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Kenya: President Uhuru Kenyatta to brief MPs on ICC | NTV

Sources in Government indicated that the President spent much of Sunday in meetings with top advisors and aides over the critical decision on his trial for crimes against humanity relating to the 2007-2008 post-election violence.

 

President Uhuru Kenyatta during the State of the Nation address at the National Assembly’s Chamber in Parliament Buildings, Nairobi on March 27, 2014. Mr Kenyatta’s defence team has flown to The Hague, signalling that he is likely to tell a special session of Parliament Monday that he will honour the summons by the ICC.

By BERNAD NAMUNANE | Daily NATION

President Uhuru Kenyatta’s defence team has flown to The Hague, signalling that he is likely to tell a special session of Parliament Monday that he will honour the summons to attend Wednesday’s status conference at the International Criminal Court in person.
The Opposition alliance, Cord, Sunday said its MPs and senators will boycott the joint session.

Sources in Government indicated that the President spent much of Sunday in meetings with top advisors and aides over the critical decision on his trial for crimes against humanity relating to the 2007-2008 post-election violence.

By last evening, the President was yet to make known his final decision on the summons issued last week by the Trial Chamber headed by Judge Kuniko Ozaki. It is expected that he will reveal his intentions when he addresses the special joint session of the National Assembly and the Senate.

Senate Minority leader Moses Wetang’ula told a rally in Nairobi that Opposition legislators would skip Monday’s session because according to the Constitution, the President should only address the House on national, and not private, matters.

Senator Boni Khalwale took the same position, as did senators Otieno Kajwang of Homa Bay, James Orengo of Siaya and Johnstone Muthama of Machakos.

Mombasa Senator Hassan Omar said he will not attend the session out of respect for victims of the post-election violence.
However, Jubilee leaders, including Deputy President William Ruto, asked Kenyans to pray for the President to make the right decision over the summons to appear at the ICC. Whichever decision Mr Kenyatta makes will have far-reaching implications on the case.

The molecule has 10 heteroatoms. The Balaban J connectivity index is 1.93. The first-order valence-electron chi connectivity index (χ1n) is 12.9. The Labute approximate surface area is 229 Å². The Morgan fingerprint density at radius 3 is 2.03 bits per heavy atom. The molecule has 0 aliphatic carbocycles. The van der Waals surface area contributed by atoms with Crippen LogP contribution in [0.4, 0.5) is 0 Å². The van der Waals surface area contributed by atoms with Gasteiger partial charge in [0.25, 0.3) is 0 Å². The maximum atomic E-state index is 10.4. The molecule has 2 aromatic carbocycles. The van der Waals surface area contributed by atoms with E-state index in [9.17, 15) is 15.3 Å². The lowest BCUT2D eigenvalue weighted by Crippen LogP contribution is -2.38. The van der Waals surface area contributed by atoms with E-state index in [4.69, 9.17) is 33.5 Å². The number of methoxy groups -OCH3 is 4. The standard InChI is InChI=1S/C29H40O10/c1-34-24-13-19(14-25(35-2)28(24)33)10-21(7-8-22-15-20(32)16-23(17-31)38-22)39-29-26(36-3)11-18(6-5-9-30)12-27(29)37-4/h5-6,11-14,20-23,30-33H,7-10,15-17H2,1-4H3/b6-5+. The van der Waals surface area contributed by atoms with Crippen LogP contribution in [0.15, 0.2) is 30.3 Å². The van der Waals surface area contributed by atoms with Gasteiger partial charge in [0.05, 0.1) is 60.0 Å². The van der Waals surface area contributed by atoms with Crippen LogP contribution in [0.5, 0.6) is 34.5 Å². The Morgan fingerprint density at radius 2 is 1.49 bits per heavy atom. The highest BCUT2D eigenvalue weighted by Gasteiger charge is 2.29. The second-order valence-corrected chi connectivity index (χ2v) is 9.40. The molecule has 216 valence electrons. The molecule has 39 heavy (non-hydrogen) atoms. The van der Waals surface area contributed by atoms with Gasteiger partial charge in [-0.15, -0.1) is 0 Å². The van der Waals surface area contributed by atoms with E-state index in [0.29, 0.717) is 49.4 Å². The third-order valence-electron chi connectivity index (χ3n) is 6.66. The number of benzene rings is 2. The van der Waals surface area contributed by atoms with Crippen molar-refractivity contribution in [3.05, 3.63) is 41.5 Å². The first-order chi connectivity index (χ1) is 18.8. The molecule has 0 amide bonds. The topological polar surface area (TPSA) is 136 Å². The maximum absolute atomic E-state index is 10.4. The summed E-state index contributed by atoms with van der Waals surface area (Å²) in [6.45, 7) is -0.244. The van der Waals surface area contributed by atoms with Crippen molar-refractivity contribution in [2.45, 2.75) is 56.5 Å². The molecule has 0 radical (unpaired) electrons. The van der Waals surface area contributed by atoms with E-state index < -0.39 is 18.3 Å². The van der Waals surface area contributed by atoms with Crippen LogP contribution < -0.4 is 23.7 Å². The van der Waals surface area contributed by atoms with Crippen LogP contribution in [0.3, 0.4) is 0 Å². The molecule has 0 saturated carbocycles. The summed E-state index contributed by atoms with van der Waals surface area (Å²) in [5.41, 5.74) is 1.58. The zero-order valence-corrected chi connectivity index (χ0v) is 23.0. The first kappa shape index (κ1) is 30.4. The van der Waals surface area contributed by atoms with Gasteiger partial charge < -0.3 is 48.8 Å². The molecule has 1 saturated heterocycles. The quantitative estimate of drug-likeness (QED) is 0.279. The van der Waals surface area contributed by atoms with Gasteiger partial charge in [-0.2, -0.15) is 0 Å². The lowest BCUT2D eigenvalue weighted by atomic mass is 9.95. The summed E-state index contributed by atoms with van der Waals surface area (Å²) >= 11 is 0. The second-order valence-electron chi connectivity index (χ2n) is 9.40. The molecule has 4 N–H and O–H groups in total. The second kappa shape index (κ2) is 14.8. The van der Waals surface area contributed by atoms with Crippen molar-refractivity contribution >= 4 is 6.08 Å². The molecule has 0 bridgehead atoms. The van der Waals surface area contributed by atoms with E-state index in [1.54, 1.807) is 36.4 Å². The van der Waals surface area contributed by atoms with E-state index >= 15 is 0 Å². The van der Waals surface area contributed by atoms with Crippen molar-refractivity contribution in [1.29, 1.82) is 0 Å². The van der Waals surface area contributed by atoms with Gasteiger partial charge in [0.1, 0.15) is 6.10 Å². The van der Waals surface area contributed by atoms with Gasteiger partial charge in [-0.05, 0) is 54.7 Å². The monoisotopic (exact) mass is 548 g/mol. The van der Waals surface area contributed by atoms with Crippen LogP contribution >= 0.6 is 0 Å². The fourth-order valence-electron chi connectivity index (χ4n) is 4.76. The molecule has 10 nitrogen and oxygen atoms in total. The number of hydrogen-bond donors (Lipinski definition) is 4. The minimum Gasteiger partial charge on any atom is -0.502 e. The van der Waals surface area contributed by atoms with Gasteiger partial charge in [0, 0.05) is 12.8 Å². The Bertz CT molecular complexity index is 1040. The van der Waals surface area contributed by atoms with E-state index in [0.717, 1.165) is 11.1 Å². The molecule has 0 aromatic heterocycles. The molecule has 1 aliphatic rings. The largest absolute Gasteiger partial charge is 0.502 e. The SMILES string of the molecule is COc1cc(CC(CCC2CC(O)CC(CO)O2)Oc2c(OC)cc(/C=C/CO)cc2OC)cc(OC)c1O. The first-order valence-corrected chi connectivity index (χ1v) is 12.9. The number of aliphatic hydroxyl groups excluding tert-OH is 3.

STABILITY OF JUBILEE

At Menengai High School in Nakuru, Mr Ruto said that President Uhuru was in charge of the country and reaffirmed the stability of the Jubilee government and that no amount of political games or scheming will destabilise it.

“President Uhuru is a God appointed leader who was voted for by the majority in this nation and he will conquer the challenges ahead of him,” he said.

Mr Ruto, who also faces charges at the ICC, said the two cases were about to collapse.

In Nyeri, the Kikuyu Council of Elders said they will hold special prayers for the President today at Mukurwe wa Nyagathanga, a Kikuyu community shrine in Murang’a County.

The council national treasurer, Dr Simon Gichuru, said the ceremony will be conducted by more than 100 elders.

Last week, ICC’s Associated Legal Officer, Ms Daphne Vlachojannis, said that Mr Kenyatta’s case had reached a critical point.

“Given the critical juncture of proceedings and the matters to be discussed, the accused person must attend,” she said, quoting Judge Kuniko Ozaki’s ruling.

She said the session will discuss the fate of the requests by Prosecutor Fatou Bensouda to adjourn the case until Kenya provides all information requested and complaints that the Government had not been cooperating with the court. It will also discuss the defence team’s push to have the case terminated before for lack of evidence.

Ms Bensouda has argued that while the prosecution would ordinarily drop charges in the face of insufficient evidence, the failure by the Government to comply with requests for critical information on Mr Kenyatta’s financial records had forced her to seek adjournment.

The defence team on the other hand has accused Ms Bensouda of seeking to adjourn the case simply because she has no evidence.

The status conference could either adjourn the case or drop the charges against Mr Kenyatta, but should it find that the Government was sabotaging the case by refusing to comply with requests for information or intimidating witnesses, Kenya could be cited for non-cooperation. If that happens, the matter will be referred to the Assembly of State Parties for a decision.